Briefs

Disinformation campaign targets media literacy efforts in Latvia

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  • Pro-Kremliskie mediji vēršas pret mediju lietotpratības iniciatīvām Latvijā   Šis raksts ir pieejams latviešu valodā
The Baltic states’ growing concerns about Kremlin information warfare have spawned various media literacy initiatives aimed at boosting the resilience of local societies. But pro-Kremlin media outlets carefully follow these attempts and try to discredit them.

In March, the NATO Strategic Communications Centre of Excellence published research on the role of humor in Russian and Ukrainian strategic communication. The report explored how Moscow uses well-known comedy shows for propaganda purposes. The authors concluded, among other things, that Russian comedy shows frame President Vladimir Putin as “a father of the state” while portraying Russia as a victim vis-à-vis the Western world.

Pro-Kremlin media reacted immediately by mocking both the report’s findings and the scholars who wrote it. In doing so, they overlooked the fact that humor is a legitimate research field in political communication. For example, an RTR news story on the report completely avoided mentioning the main subject of StratCom’s research: the role of censorship and self-censorship joking about Russian political leaders. Notably, RTR included the opinion of Maria Zakharova, the official representative of Russia’s Foreign Ministry, who mocked only the research without going deeper in its conclusions (see starting from 03:26).

A more recent project by Re:Baltica, a nonprofit investigative journalism website, offers another example illustrating the Kremlin’s attempts to undermine media literacy initiatives in Latvia’s public space. The Re:Baltica investigation reveals how local pro-Kremlin media operate, as well as their role in the Kremlin propaganda machine. It found that the owners of the most aggressive websites are closely related to the Kremlin. However, Grigory Zubarev, a TV commentator on Pervy Baltiskij Kanal (PBK), angrily criticized the investigation. In particular, Zubarev attacked Re:Baltica’s article about the Latvian Russian-language daily Segodnya (CEPA has frequently analyzed the pro-Kremlin content of the Segodnya website Vesti.lv in its briefs).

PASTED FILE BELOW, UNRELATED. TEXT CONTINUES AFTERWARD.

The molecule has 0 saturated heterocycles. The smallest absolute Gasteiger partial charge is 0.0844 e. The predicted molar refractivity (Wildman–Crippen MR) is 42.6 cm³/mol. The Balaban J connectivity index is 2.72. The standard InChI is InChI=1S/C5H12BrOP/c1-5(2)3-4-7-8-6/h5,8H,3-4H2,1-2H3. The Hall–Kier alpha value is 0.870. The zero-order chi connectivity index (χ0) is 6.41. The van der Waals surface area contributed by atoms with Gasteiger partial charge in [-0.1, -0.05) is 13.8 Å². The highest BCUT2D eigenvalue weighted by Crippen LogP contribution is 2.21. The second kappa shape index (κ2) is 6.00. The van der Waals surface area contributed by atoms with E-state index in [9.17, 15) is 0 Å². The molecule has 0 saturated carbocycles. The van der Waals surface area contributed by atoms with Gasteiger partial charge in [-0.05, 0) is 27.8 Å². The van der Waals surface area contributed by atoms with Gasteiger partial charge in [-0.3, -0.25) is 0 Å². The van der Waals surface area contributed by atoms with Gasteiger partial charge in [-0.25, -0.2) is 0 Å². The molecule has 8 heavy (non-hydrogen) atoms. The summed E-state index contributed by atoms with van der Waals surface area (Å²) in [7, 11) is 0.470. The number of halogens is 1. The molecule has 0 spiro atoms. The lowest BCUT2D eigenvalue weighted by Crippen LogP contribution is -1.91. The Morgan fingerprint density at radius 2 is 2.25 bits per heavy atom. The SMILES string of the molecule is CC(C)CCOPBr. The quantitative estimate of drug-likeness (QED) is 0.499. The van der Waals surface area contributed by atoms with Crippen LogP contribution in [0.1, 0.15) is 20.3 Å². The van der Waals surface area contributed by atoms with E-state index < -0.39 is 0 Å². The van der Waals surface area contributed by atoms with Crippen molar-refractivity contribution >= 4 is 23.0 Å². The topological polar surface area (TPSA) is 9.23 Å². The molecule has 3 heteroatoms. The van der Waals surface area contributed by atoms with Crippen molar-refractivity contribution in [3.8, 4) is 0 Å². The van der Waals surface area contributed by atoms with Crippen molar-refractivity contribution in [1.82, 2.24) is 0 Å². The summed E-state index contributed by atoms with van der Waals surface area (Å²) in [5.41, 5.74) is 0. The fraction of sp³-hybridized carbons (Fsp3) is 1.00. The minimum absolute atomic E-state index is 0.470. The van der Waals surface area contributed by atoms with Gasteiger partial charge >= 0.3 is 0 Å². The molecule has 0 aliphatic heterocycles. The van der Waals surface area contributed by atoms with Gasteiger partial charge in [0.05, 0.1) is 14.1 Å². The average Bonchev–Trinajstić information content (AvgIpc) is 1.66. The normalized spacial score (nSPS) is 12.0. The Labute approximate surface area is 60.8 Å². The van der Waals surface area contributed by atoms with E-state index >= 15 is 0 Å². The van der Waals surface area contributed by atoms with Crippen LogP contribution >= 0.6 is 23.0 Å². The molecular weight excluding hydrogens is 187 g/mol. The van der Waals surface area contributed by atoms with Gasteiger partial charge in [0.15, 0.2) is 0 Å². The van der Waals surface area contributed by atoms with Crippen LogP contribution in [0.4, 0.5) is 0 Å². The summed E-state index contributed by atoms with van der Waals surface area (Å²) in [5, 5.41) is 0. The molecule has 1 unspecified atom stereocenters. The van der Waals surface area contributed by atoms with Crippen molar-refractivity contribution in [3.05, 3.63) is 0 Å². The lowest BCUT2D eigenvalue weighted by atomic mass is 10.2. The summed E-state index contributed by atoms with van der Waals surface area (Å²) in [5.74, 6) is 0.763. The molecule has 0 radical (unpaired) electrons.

Re:Baltica’s investigation revealed that Segodnya’s owner has avoided taxes while continuing to produce extremely pro-Kremlin content. Zubarev cast doubt on Re:Baltica’s reliability since it has received money from U.S. institutions. He also argued that Re:Baltica’s article didn’t prove that Segodnya publishes fake news, although that was not the main purpose of the article.

Meanwhile, Zubarev ignored more crucial issues addressed by the Re:Baltica article—namely, why Vesti.lv adds misleading, incendiary titles to news it republishes from pro-Kremlin news agencies, or how the owner of Segodnya/Vesti.lv has for years avoided paying taxes (its total tax debt is now €300,000), but is still in business. In fact, PBK—which airs Zubarev’s program—is the most popular TV channel among Latvia’s Russophones, retransmitting the content of Russian state-owned TV channel Pervij kanal.

Russia’s reaction to the NATO StratCom research and Re:Baltica investigation illustrates the difficulties Latvia’s media literacy initiatives must endure. To be sure, these initiatives may strengthen civil resilience toward the Kremlin’s disinformation efforts. Yet the reliability issue is particularly relevant, in that criticism of pro-Kremlin media produced outside the Russophone milieu might lack credibility since many Russian speakers see such external criticism as profoundly biased. Moreover, according to various surveys, most of Latvia’s Russophones do not accept explicit criticism of Kremlin policy. In our previous briefs on fake news about the Victory Day celebrations or about an explosion in Riga’s Central Market, we have, however, argued that Russophones are more likely to accept criticism of Kremlin disinformation if it is expressed by the leaders of Russophone community or Russophone media outlets themselves.